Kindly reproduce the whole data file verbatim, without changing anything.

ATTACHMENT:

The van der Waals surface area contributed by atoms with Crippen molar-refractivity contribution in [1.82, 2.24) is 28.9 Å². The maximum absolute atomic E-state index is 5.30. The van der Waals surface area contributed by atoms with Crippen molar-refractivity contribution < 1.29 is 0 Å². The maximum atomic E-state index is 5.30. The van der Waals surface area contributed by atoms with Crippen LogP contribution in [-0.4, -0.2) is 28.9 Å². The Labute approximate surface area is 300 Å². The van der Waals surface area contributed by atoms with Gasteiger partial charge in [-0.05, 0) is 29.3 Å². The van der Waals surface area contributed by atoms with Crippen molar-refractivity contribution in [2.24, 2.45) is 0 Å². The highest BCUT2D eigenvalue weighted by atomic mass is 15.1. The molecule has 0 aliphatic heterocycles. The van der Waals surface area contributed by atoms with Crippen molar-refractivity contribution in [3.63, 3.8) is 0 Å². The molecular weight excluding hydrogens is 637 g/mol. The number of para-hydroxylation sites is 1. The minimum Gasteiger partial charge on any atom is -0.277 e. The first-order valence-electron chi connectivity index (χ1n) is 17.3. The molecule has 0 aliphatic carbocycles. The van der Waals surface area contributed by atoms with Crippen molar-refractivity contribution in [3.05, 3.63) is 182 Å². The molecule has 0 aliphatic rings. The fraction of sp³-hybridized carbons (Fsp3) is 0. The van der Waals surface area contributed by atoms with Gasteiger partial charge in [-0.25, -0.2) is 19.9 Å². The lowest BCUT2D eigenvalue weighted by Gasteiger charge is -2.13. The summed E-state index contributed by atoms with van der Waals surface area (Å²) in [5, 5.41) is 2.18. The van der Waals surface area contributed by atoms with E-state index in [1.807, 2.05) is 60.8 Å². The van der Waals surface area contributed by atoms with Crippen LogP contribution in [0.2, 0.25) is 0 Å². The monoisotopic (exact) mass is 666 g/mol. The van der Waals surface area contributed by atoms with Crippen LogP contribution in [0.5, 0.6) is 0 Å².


The van der Waals surface area contributed by atoms with Crippen molar-refractivity contribution in [1.82, 2.24) is 28.9 Å². The maximum absolute atomic E-state index is 5.30. The van der Waals surface area contributed by atoms with Crippen molar-refractivity contribution < 1.29 is 0 Å². The maximum atomic E-state index is 5.30. The van der Waals surface area contributed by atoms with Crippen LogP contribution in [-0.4, -0.2) is 28.9 Å². The Labute approximate surface area is 300 Å². The van der Waals surface area contributed by atoms with Gasteiger partial charge in [-0.05, 0) is 29.3 Å². The van der Waals surface area contributed by atoms with Crippen molar-refractivity contribution in [2.24, 2.45) is 0 Å². The highest BCUT2D eigenvalue weighted by atomic mass is 15.1. The molecule has 0 aliphatic heterocycles. The van der Waals surface area contributed by atoms with Crippen molar-refractivity contribution in [3.63, 3.8) is 0 Å². The molecular weight excluding hydrogens is 637 g/mol. The number of para-hydroxylation sites is 1. The minimum Gasteiger partial charge on any atom is -0.277 e. The first-order valence-electron chi connectivity index (χ1n) is 17.3. The molecule has 0 aliphatic carbocycles. The van der Waals surface area contributed by atoms with Crippen molar-refractivity contribution in [3.05, 3.63) is 182 Å². The molecule has 0 aliphatic rings. The fraction of sp³-hybridized carbons (Fsp3) is 0. The van der Waals surface area contributed by atoms with Gasteiger partial charge in [-0.25, -0.2) is 19.9 Å². The lowest BCUT2D eigenvalue weighted by Gasteiger charge is -2.13. The summed E-state index contributed by atoms with van der Waals surface area (Å²) in [5, 5.41) is 2.18. The van der Waals surface area contributed by atoms with E-state index in [1.807, 2.05) is 60.8 Å². The van der Waals surface area contributed by atoms with Crippen LogP contribution in [0.2, 0.25) is 0 Å². The monoisotopic (exact) mass is 666 g/mol. The van der Waals surface area contributed by atoms with Crippen LogP contribution in [0.5, 0.6) is 0 Å².